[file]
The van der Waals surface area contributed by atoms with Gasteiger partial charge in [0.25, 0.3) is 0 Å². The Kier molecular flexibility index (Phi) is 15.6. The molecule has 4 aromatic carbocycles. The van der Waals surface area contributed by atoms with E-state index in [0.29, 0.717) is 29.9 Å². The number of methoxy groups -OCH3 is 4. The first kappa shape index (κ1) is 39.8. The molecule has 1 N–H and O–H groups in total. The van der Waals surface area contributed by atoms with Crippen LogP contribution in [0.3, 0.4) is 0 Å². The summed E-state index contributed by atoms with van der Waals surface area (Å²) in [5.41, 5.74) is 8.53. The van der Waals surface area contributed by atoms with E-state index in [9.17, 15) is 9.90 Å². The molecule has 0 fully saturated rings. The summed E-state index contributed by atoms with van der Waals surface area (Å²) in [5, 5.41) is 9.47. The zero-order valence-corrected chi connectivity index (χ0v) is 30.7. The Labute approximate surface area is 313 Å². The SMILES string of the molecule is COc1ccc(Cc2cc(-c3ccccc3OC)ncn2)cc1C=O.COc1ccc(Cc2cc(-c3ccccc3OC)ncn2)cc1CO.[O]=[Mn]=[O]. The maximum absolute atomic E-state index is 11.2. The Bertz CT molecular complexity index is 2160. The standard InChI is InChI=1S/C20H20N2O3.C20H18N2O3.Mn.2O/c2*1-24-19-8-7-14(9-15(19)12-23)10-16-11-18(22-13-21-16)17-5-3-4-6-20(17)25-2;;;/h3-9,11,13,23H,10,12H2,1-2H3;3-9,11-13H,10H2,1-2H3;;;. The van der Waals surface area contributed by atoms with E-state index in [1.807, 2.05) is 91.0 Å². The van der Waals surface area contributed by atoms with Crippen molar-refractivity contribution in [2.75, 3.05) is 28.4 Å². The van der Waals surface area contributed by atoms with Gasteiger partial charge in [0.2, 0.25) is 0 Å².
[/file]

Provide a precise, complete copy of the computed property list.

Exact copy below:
The van der Waals surface area contributed by atoms with Gasteiger partial charge in [0.25, 0.3) is 0 Å². The Kier molecular flexibility index (Phi) is 15.6. The molecule has 4 aromatic carbocycles. The van der Waals surface area contributed by atoms with E-state index in [0.29, 0.717) is 29.9 Å². The number of methoxy groups -OCH3 is 4. The first kappa shape index (κ1) is 39.8. The molecule has 1 N–H and O–H groups in total. The van der Waals surface area contributed by atoms with Crippen LogP contribution in [0.3, 0.4) is 0 Å². The summed E-state index contributed by atoms with van der Waals surface area (Å²) in [5.41, 5.74) is 8.53. The van der Waals surface area contributed by atoms with E-state index in [9.17, 15) is 9.90 Å². The molecule has 0 fully saturated rings. The summed E-state index contributed by atoms with van der Waals surface area (Å²) in [5, 5.41) is 9.47. The zero-order valence-corrected chi connectivity index (χ0v) is 30.7. The Labute approximate surface area is 313 Å². The SMILES string of the molecule is COc1ccc(Cc2cc(-c3ccccc3OC)ncn2)cc1C=O.COc1ccc(Cc2cc(-c3ccccc3OC)ncn2)cc1CO.[O]=[Mn]=[O]. The maximum absolute atomic E-state index is 11.2. The Bertz CT molecular complexity index is 2160. The standard InChI is InChI=1S/C20H20N2O3.C20H18N2O3.Mn.2O/c2*1-24-19-8-7-14(9-15(19)12-23)10-16-11-18(22-13-21-16)17-5-3-4-6-20(17)25-2;;;/h3-9,11,13,23H,10,12H2,1-2H3;3-9,11-13H,10H2,1-2H3;;;. The van der Waals surface area contributed by atoms with E-state index in [1.807, 2.05) is 91.0 Å². The van der Waals surface area contributed by atoms with Crippen molar-refractivity contribution in [2.75, 3.05) is 28.4 Å². The van der Waals surface area contributed by atoms with Gasteiger partial charge in [0.2, 0.25) is 0 Å².